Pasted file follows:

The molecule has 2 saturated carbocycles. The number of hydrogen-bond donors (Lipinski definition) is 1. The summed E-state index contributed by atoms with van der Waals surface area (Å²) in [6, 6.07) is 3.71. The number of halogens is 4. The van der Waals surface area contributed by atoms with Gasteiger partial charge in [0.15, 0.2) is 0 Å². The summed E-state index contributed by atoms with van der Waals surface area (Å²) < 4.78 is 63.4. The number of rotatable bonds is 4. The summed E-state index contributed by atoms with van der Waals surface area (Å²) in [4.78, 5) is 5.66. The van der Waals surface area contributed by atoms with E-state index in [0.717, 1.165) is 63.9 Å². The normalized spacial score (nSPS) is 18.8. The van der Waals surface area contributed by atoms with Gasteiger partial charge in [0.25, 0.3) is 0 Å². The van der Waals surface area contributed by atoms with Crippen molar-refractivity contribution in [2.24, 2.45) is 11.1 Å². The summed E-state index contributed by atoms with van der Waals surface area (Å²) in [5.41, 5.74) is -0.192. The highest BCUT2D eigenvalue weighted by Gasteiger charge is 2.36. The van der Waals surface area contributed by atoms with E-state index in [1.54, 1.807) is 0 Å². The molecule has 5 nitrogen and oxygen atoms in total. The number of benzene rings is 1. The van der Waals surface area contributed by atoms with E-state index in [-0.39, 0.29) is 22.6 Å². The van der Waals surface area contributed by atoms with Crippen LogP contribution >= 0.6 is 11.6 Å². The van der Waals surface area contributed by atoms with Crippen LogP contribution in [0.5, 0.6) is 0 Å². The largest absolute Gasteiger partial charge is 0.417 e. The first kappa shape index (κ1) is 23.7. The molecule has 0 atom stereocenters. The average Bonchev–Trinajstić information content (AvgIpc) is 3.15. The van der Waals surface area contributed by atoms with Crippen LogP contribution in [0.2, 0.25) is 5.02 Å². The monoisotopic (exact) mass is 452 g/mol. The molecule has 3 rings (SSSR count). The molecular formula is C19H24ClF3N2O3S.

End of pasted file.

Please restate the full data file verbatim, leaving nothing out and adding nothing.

The molecule has 2 saturated carbocycles. The number of hydrogen-bond donors (Lipinski definition) is 1. The summed E-state index contributed by atoms with van der Waals surface area (Å²) in [6, 6.07) is 3.71. The number of halogens is 4. The van der Waals surface area contributed by atoms with Gasteiger partial charge in [0.15, 0.2) is 0 Å². The summed E-state index contributed by atoms with van der Waals surface area (Å²) < 4.78 is 63.4. The number of rotatable bonds is 4. The summed E-state index contributed by atoms with van der Waals surface area (Å²) in [4.78, 5) is 5.66. The van der Waals surface area contributed by atoms with E-state index in [0.717, 1.165) is 63.9 Å². The normalized spacial score (nSPS) is 18.8. The van der Waals surface area contributed by atoms with Gasteiger partial charge in [0.25, 0.3) is 0 Å². The van der Waals surface area contributed by atoms with Crippen molar-refractivity contribution in [2.24, 2.45) is 11.1 Å². The summed E-state index contributed by atoms with van der Waals surface area (Å²) in [5.41, 5.74) is -0.192. The highest BCUT2D eigenvalue weighted by Gasteiger charge is 2.36. The van der Waals surface area contributed by atoms with E-state index in [1.54, 1.807) is 0 Å². The molecule has 5 nitrogen and oxygen atoms in total. The number of benzene rings is 1. The van der Waals surface area contributed by atoms with E-state index in [-0.39, 0.29) is 22.6 Å². The van der Waals surface area contributed by atoms with Crippen LogP contribution >= 0.6 is 11.6 Å². The van der Waals surface area contributed by atoms with Crippen LogP contribution in [0.5, 0.6) is 0 Å². The largest absolute Gasteiger partial charge is 0.417 e. The first kappa shape index (κ1) is 23.7. The molecule has 0 atom stereocenters. The average Bonchev–Trinajstić information content (AvgIpc) is 3.15. The van der Waals surface area contributed by atoms with Crippen LogP contribution in [0.2, 0.25) is 5.02 Å². The monoisotopic (exact) mass is 452 g/mol. The molecule has 3 rings (SSSR count). The molecular formula is C19H24ClF3N2O3S.